Is Low Blood Pressure a Cause for Worry?

Your health history can help decide

Most of us are aware that having high blood pressure places you at increased risks for serious health conditions such as having a heart attack, stroke or kidney damage. But just as too high of a blood pressure is a cause for concern, sometimes too low of a blood pressure can be as well.  

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“Blood pressure is an essential part of your body’s normal physiology,” says heart rhythm specialist Jeffery Courson, MD. Blood pressure reflects your ability to send oxygen rich blood to your vital organs and especially your brain, he says.

Blood pressure is a simple measure of overall health that can be routinely performed at a doctors visit or at home. Home blood pressure monitors are widely available, inexpensive and relatively easy to use. If you have too high or too low blood pressure, you should monitor it routinely in accordance with our doctor, says

A normal blood pressure is 120/80mmHg. The top number is the systolic pressure and represents a measure of pressure in your arteries when your heart is contracting. The bottom number is the diastolic and represents pressure in your arteries when your heart is relaxing.   

When blood pressure is too low

Whether blood pressure is too low has more to do with how you feel than the measured number. “A blood pressure of 90/60 mmHG may be normal for someone young and healthy, but may cause symptoms of lightheadedness or weakness in an older patient or someone with other health conditions,” Dr. Courson says.

What causes low blood pressure?

Medications are one of the most common causes for low blood pressure. Dr. Courson advises that if you do have low blood pressure measurements, you should review your medications with your doctor.

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Though there are many factors that can affect blood pressure, three of the most important are:

  • Stroke volume, which is the amount of blood pumped from your heart with each contraction.
  • Blood vessel tone, which can be affected by stiffness or blockages in the blood vessels.
  • Heart rate.

Disruption of any of these factors can result in low blood pressure. For example, a patient with heart failure and a low stroke volume may be prone to low blood pressures. This sometimes occurs if too much fluid is removed with diuretics (water pills).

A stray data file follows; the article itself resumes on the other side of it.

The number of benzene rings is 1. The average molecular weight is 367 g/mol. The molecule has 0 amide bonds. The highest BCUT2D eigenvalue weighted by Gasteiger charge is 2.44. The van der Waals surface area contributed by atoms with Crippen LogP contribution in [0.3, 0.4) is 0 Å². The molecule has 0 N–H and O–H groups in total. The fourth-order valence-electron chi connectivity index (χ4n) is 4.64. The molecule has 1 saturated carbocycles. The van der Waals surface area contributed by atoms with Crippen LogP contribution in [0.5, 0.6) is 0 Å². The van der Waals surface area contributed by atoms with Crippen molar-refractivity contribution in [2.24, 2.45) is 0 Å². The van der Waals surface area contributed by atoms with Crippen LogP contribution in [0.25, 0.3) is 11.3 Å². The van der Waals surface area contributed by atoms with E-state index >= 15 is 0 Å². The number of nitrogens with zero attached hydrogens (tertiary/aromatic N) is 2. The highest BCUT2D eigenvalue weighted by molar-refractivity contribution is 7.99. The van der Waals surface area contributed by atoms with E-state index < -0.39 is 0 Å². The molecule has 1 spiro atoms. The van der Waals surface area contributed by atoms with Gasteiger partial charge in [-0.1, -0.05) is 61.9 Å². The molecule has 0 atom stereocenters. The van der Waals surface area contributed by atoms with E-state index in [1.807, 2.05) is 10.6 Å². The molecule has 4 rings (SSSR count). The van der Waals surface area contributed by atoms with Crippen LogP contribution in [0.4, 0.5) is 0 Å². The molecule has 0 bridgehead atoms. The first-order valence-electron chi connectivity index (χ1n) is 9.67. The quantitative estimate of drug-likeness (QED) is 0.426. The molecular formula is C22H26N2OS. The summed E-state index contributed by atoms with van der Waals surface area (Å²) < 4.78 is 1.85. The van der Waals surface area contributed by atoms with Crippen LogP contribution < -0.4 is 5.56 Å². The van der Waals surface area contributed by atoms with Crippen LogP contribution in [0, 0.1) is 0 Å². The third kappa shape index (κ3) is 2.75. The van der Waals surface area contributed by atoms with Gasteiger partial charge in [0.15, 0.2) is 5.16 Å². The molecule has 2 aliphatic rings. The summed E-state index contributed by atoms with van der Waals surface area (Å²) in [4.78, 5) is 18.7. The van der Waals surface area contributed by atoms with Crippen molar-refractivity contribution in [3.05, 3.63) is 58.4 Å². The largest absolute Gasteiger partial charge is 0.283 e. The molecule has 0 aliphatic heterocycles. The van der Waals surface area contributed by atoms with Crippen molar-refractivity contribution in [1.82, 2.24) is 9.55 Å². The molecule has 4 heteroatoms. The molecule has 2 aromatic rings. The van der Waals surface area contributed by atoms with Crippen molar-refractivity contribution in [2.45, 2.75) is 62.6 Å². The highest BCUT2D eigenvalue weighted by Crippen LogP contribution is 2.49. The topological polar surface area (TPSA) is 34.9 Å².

Some conditions such as infection or paralysis can affect the tone in the blood vessels and result in low blood pressure. Arrhythmias that cause too slow (bradycardia) or too fast (tachycardia) heart rates can result in low blood pressure.

It’s normal for blood pressure values to fluctuate and to go up and down. You need a higher blood pressure when exercising and a lower blood pressure when at rest as your oxygen requirements differ under these conditions. Your autonomic nervous system regulates our blood pressure. 

“I think of this as our ‘automatic’ nervous system as we do not control this by thought,” says Dr. Courson. So, if you get upset or exercise, your blood pressure will rise. But you can’t “think” your blood pressure up or down, says Dr. Courson.

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Some people have disorders that affect their autonomic nervous system that can result in difficulty regulating their blood pressure. This can result in low blood pressures upon standing or very labile blood pressure that fluctuate between high and low.

When to call the doctor

Low blood pressure can cause symptoms of lightheadedness or dizziness, weakness or feeling faint. If you have any of these symptoms associated with a low blood pressure, you should contact your doctor.

If you have a lower than normal blood pressure but you feel fine without symptoms you are probably okay, says Dr. Courson.  

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